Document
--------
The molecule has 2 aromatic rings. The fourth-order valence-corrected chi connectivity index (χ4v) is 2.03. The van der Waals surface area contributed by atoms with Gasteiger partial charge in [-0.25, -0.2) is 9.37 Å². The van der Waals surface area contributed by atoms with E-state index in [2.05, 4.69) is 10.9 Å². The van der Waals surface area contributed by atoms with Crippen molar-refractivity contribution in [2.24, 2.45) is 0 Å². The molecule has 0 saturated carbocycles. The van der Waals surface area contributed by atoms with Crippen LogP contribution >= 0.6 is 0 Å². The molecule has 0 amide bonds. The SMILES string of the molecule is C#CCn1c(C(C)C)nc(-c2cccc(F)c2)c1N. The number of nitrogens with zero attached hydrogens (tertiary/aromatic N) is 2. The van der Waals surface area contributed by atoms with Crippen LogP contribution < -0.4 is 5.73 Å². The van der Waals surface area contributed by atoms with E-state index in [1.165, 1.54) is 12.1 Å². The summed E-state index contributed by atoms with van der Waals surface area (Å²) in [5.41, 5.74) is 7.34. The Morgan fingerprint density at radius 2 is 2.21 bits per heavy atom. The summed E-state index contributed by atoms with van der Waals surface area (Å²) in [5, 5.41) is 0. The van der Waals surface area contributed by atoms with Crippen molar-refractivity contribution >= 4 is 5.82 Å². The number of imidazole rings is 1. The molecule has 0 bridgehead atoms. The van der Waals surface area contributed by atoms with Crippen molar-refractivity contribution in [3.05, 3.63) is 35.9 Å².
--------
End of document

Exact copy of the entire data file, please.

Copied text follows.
The molecule has 2 aromatic rings. The fourth-order valence-corrected chi connectivity index (χ4v) is 2.03. The van der Waals surface area contributed by atoms with Gasteiger partial charge in [-0.25, -0.2) is 9.37 Å². The van der Waals surface area contributed by atoms with E-state index in [2.05, 4.69) is 10.9 Å². The van der Waals surface area contributed by atoms with Crippen molar-refractivity contribution in [2.24, 2.45) is 0 Å². The molecule has 0 saturated carbocycles. The van der Waals surface area contributed by atoms with Crippen LogP contribution >= 0.6 is 0 Å². The molecule has 0 amide bonds. The SMILES string of the molecule is C#CCn1c(C(C)C)nc(-c2cccc(F)c2)c1N. The number of nitrogens with zero attached hydrogens (tertiary/aromatic N) is 2. The van der Waals surface area contributed by atoms with Crippen LogP contribution < -0.4 is 5.73 Å². The van der Waals surface area contributed by atoms with E-state index in [1.165, 1.54) is 12.1 Å². The summed E-state index contributed by atoms with van der Waals surface area (Å²) in [5.41, 5.74) is 7.34. The Morgan fingerprint density at radius 2 is 2.21 bits per heavy atom. The summed E-state index contributed by atoms with van der Waals surface area (Å²) in [5, 5.41) is 0. The van der Waals surface area contributed by atoms with Crippen molar-refractivity contribution >= 4 is 5.82 Å². The number of imidazole rings is 1. The molecule has 0 bridgehead atoms. The van der Waals surface area contributed by atoms with Crippen molar-refractivity contribution in [3.05, 3.63) is 35.9 Å².